Evaluate state-of-the art fine-scale atmospheric dispersion modeling systems using existing data sets from previous prescribed fires and new data sets to be collected during prescribed fires in the New Jersey Pine Barrens and in the North Carolina Calloway Forest/Sandhills Preserve.
Develop a modeling system for use in predictions of smoke from low-intensity fires by modifying the model and taking advantage of the existing modules for fire information, fuel loading, consumption, smoke emissions, user interface, and display.
Validate the modeling system using field observations to understand the performance of the models for a variety of fire types, environmental settings, and atmospheric conditions.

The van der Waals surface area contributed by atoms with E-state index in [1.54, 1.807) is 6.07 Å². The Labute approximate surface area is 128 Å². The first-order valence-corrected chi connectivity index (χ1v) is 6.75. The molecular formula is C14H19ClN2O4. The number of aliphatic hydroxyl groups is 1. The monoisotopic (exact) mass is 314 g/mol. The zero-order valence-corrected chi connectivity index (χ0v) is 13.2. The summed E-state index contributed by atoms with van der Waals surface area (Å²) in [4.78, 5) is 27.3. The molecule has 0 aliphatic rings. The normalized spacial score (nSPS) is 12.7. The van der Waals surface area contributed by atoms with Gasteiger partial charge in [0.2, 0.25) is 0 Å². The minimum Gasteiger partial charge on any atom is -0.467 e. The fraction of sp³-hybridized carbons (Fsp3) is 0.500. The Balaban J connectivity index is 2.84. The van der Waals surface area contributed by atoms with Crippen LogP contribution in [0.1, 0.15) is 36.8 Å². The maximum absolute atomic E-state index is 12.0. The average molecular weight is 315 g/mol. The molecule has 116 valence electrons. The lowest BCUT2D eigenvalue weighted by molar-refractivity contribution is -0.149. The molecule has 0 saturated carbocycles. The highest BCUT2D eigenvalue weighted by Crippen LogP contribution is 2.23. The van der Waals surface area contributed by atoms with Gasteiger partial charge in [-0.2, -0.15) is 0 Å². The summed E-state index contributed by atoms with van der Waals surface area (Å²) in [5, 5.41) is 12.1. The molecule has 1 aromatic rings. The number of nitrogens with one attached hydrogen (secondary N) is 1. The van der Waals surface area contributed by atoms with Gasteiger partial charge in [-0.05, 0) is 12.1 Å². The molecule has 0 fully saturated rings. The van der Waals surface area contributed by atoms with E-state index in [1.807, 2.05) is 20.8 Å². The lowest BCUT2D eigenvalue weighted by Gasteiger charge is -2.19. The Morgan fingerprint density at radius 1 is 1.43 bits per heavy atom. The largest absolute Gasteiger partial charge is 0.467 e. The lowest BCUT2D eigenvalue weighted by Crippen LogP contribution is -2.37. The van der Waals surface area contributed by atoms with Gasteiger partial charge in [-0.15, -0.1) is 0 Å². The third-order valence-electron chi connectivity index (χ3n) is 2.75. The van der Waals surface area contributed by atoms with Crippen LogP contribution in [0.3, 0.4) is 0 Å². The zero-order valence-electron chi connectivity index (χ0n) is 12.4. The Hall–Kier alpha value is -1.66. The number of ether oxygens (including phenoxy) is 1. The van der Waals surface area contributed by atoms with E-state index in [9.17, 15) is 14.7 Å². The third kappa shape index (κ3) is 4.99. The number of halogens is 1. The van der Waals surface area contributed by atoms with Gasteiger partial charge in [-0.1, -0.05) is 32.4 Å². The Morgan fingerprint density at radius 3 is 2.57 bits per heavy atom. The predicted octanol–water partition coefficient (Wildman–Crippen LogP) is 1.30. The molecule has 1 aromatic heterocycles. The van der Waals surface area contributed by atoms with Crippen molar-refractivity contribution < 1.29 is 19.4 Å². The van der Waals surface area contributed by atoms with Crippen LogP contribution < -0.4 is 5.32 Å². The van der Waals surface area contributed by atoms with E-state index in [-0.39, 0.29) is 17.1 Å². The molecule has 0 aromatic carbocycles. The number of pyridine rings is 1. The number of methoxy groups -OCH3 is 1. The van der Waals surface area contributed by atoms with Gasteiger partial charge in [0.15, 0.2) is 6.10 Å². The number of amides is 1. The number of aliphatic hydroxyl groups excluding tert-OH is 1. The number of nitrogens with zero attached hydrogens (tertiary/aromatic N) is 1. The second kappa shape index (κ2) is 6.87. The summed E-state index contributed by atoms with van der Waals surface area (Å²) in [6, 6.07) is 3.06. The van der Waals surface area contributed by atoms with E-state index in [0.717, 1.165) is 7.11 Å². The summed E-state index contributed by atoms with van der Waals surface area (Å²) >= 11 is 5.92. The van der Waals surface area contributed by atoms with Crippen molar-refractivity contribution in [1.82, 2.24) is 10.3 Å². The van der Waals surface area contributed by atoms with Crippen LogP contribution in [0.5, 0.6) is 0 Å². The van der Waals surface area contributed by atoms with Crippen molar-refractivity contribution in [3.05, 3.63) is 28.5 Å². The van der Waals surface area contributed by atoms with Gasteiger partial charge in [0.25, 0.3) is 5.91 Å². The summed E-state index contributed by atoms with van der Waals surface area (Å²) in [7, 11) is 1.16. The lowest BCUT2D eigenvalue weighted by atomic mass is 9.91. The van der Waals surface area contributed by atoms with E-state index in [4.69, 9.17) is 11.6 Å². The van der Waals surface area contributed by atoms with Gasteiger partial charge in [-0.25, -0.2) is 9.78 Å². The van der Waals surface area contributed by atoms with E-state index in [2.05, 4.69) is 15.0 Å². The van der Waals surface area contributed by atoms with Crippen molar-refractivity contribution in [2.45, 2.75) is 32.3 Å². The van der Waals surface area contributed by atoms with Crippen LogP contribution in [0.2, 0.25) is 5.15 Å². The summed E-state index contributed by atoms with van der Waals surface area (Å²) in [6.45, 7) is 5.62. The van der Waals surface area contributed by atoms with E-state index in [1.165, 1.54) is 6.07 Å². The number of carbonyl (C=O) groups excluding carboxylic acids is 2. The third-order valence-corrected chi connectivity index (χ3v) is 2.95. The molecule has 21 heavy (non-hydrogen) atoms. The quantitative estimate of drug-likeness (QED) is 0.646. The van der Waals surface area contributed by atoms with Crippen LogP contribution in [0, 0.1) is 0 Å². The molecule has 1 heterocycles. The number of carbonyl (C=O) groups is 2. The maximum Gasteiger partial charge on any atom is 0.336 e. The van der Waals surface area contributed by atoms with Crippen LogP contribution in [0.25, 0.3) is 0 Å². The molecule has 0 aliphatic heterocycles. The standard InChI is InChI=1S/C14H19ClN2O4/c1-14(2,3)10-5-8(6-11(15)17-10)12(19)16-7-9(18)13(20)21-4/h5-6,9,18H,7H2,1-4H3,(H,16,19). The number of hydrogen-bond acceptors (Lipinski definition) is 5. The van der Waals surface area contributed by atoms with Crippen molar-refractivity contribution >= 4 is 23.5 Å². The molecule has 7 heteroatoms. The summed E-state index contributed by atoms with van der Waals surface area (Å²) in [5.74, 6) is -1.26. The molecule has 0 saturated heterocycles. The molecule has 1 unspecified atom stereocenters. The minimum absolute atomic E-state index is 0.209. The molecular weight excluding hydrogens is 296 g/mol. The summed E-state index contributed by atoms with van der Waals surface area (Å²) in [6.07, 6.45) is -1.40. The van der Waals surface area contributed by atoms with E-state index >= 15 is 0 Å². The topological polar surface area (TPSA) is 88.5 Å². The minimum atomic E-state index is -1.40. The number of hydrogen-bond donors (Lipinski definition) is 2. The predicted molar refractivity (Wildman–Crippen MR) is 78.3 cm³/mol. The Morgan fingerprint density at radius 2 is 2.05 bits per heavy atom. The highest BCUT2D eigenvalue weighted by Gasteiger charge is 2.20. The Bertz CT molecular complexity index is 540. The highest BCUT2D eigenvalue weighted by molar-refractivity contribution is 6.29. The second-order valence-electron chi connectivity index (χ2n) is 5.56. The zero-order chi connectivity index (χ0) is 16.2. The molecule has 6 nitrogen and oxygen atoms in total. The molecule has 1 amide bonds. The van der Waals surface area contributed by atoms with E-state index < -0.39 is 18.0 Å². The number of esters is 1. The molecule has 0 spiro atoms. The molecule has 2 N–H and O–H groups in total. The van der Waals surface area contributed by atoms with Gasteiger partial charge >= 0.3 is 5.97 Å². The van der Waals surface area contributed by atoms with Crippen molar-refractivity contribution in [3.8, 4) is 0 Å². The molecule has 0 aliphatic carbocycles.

Develop web-based, user friendly smoke management decision supporting tools that are based on a solid understanding of the errors and uncertainties of the model predictions.
In achieving these objectives, a number of science questions will be answered, including:
What are the effects of forest canopies on smoke transport and dispersion?
What role do near-surface circulations play in the dispersion and transport of smoke from low-intensity fires?
What are the uncertainties and limitations of current models in predicting smoke dispersion from low-intensity fires?
What data sets are necessary for effective model validation?